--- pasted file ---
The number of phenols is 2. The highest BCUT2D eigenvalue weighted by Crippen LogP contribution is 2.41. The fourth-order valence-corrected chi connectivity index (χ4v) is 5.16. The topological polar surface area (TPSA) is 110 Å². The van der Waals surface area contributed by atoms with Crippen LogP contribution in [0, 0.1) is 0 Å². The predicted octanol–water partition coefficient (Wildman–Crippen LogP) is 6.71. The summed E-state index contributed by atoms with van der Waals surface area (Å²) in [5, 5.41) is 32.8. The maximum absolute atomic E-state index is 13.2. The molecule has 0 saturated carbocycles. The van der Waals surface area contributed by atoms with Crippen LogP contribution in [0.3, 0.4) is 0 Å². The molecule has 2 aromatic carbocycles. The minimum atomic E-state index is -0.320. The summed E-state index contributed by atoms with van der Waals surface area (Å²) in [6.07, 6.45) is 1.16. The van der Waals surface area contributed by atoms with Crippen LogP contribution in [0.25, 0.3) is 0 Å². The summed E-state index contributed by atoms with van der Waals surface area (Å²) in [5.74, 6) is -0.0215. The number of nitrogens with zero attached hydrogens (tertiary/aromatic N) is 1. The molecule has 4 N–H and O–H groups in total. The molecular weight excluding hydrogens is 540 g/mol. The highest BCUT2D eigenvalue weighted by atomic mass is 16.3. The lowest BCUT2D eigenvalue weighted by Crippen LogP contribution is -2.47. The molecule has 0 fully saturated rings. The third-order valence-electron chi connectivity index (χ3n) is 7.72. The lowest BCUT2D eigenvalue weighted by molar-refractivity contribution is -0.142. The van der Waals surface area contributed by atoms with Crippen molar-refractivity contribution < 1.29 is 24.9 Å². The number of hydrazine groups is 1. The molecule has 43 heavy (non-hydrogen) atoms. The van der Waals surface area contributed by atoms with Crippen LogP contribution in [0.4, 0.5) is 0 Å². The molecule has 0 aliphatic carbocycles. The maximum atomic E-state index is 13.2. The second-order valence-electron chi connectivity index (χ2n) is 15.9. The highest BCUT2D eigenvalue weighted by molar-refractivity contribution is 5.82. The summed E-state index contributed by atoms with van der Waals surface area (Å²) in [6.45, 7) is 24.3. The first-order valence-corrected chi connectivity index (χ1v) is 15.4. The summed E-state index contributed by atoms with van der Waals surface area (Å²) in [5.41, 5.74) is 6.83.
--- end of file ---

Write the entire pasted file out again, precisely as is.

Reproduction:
The number of phenols is 2. The highest BCUT2D eigenvalue weighted by Crippen LogP contribution is 2.41. The fourth-order valence-corrected chi connectivity index (χ4v) is 5.16. The topological polar surface area (TPSA) is 110 Å². The van der Waals surface area contributed by atoms with Crippen LogP contribution in [0, 0.1) is 0 Å². The predicted octanol–water partition coefficient (Wildman–Crippen LogP) is 6.71. The summed E-state index contributed by atoms with van der Waals surface area (Å²) in [5, 5.41) is 32.8. The maximum absolute atomic E-state index is 13.2. The molecule has 0 saturated carbocycles. The van der Waals surface area contributed by atoms with Crippen LogP contribution in [0.3, 0.4) is 0 Å². The molecule has 2 aromatic carbocycles. The minimum atomic E-state index is -0.320. The summed E-state index contributed by atoms with van der Waals surface area (Å²) in [6.07, 6.45) is 1.16. The van der Waals surface area contributed by atoms with Crippen LogP contribution in [0.25, 0.3) is 0 Å². The summed E-state index contributed by atoms with van der Waals surface area (Å²) in [5.74, 6) is -0.0215. The number of nitrogens with zero attached hydrogens (tertiary/aromatic N) is 1. The molecule has 4 N–H and O–H groups in total. The molecular weight excluding hydrogens is 540 g/mol. The highest BCUT2D eigenvalue weighted by atomic mass is 16.3. The lowest BCUT2D eigenvalue weighted by Crippen LogP contribution is -2.47. The molecule has 0 fully saturated rings. The third-order valence-electron chi connectivity index (χ3n) is 7.72. The lowest BCUT2D eigenvalue weighted by molar-refractivity contribution is -0.142. The van der Waals surface area contributed by atoms with Crippen molar-refractivity contribution < 1.29 is 24.9 Å². The number of hydrazine groups is 1. The molecule has 43 heavy (non-hydrogen) atoms. The van der Waals surface area contributed by atoms with Crippen LogP contribution in [0.4, 0.5) is 0 Å². The molecule has 0 aliphatic carbocycles. The maximum atomic E-state index is 13.2. The second-order valence-electron chi connectivity index (χ2n) is 15.9. The highest BCUT2D eigenvalue weighted by molar-refractivity contribution is 5.82. The summed E-state index contributed by atoms with van der Waals surface area (Å²) in [6.45, 7) is 24.3. The first-order valence-corrected chi connectivity index (χ1v) is 15.4. The summed E-state index contributed by atoms with van der Waals surface area (Å²) in [5.41, 5.74) is 6.83.